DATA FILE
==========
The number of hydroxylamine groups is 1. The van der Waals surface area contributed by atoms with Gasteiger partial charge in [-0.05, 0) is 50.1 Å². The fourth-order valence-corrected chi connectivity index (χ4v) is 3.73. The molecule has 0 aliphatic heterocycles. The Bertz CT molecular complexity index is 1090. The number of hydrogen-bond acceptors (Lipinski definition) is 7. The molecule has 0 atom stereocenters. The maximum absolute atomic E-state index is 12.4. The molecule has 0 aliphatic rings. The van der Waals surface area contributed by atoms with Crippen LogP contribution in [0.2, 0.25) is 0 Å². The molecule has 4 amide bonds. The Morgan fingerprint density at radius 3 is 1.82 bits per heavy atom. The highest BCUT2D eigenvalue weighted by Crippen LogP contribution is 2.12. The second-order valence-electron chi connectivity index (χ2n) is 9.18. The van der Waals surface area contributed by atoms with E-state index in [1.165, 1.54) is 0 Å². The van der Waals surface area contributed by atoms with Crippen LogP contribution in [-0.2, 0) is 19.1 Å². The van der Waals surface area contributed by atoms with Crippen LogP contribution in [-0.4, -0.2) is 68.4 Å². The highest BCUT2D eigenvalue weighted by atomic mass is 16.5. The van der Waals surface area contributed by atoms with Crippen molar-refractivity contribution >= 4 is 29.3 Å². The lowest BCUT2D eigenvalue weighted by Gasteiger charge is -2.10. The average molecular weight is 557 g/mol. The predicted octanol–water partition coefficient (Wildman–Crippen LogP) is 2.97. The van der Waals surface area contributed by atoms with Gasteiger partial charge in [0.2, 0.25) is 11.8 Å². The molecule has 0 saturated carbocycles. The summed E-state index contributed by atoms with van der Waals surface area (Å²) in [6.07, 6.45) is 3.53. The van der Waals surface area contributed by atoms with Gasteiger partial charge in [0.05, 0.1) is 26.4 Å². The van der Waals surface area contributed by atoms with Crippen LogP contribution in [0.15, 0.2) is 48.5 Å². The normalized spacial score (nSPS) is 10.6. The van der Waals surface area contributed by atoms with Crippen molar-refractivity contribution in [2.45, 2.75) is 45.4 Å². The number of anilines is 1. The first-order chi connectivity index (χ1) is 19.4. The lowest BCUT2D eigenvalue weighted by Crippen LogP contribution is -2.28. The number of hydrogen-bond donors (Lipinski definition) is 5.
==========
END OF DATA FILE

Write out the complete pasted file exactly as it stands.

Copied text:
The number of hydroxylamine groups is 1. The van der Waals surface area contributed by atoms with Gasteiger partial charge in [-0.05, 0) is 50.1 Å². The fourth-order valence-corrected chi connectivity index (χ4v) is 3.73. The molecule has 0 aliphatic heterocycles. The Bertz CT molecular complexity index is 1090. The number of hydrogen-bond acceptors (Lipinski definition) is 7. The molecule has 0 atom stereocenters. The maximum absolute atomic E-state index is 12.4. The molecule has 0 aliphatic rings. The van der Waals surface area contributed by atoms with Crippen LogP contribution in [0.2, 0.25) is 0 Å². The molecule has 4 amide bonds. The Morgan fingerprint density at radius 3 is 1.82 bits per heavy atom. The highest BCUT2D eigenvalue weighted by Crippen LogP contribution is 2.12. The second-order valence-electron chi connectivity index (χ2n) is 9.18. The van der Waals surface area contributed by atoms with E-state index in [1.165, 1.54) is 0 Å². The van der Waals surface area contributed by atoms with Crippen LogP contribution in [-0.2, 0) is 19.1 Å². The van der Waals surface area contributed by atoms with Crippen LogP contribution in [-0.4, -0.2) is 68.4 Å². The highest BCUT2D eigenvalue weighted by atomic mass is 16.5. The van der Waals surface area contributed by atoms with Crippen molar-refractivity contribution >= 4 is 29.3 Å². The lowest BCUT2D eigenvalue weighted by Gasteiger charge is -2.10. The average molecular weight is 557 g/mol. The predicted octanol–water partition coefficient (Wildman–Crippen LogP) is 2.97. The van der Waals surface area contributed by atoms with Gasteiger partial charge in [0.2, 0.25) is 11.8 Å². The molecule has 0 saturated carbocycles. The summed E-state index contributed by atoms with van der Waals surface area (Å²) in [6.07, 6.45) is 3.53. The van der Waals surface area contributed by atoms with Gasteiger partial charge in [0.05, 0.1) is 26.4 Å². The van der Waals surface area contributed by atoms with Crippen LogP contribution in [0.15, 0.2) is 48.5 Å². The normalized spacial score (nSPS) is 10.6. The van der Waals surface area contributed by atoms with Crippen molar-refractivity contribution in [2.45, 2.75) is 45.4 Å². The number of anilines is 1. The first-order chi connectivity index (χ1) is 19.4. The lowest BCUT2D eigenvalue weighted by Crippen LogP contribution is -2.28. The number of hydrogen-bond donors (Lipinski definition) is 5.